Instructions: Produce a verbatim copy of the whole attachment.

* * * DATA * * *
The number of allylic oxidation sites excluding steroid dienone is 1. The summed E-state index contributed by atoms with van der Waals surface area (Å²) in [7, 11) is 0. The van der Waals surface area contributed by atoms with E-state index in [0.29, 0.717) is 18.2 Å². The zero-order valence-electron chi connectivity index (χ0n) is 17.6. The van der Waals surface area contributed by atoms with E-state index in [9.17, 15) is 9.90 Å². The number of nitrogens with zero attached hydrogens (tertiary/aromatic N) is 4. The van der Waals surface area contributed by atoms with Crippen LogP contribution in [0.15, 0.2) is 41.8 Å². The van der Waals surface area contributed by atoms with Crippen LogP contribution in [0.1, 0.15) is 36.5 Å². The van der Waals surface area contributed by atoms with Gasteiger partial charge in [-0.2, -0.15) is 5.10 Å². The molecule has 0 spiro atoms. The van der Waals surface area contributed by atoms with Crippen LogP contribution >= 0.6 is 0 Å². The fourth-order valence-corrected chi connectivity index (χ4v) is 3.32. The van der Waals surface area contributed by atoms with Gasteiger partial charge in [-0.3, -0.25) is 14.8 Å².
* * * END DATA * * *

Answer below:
The number of allylic oxidation sites excluding steroid dienone is 1. The summed E-state index contributed by atoms with van der Waals surface area (Å²) in [7, 11) is 0. The van der Waals surface area contributed by atoms with E-state index in [0.29, 0.717) is 18.2 Å². The zero-order valence-electron chi connectivity index (χ0n) is 17.6. The van der Waals surface area contributed by atoms with E-state index in [9.17, 15) is 9.90 Å². The number of nitrogens with zero attached hydrogens (tertiary/aromatic N) is 4. The van der Waals surface area contributed by atoms with Crippen LogP contribution in [0.15, 0.2) is 41.8 Å². The van der Waals surface area contributed by atoms with Crippen LogP contribution in [0.1, 0.15) is 36.5 Å². The van der Waals surface area contributed by atoms with Gasteiger partial charge in [-0.2, -0.15) is 5.10 Å². The molecule has 0 spiro atoms. The van der Waals surface area contributed by atoms with Crippen LogP contribution >= 0.6 is 0 Å². The fourth-order valence-corrected chi connectivity index (χ4v) is 3.32. The van der Waals surface area contributed by atoms with Gasteiger partial charge in [-0.3, -0.25) is 14.8 Å².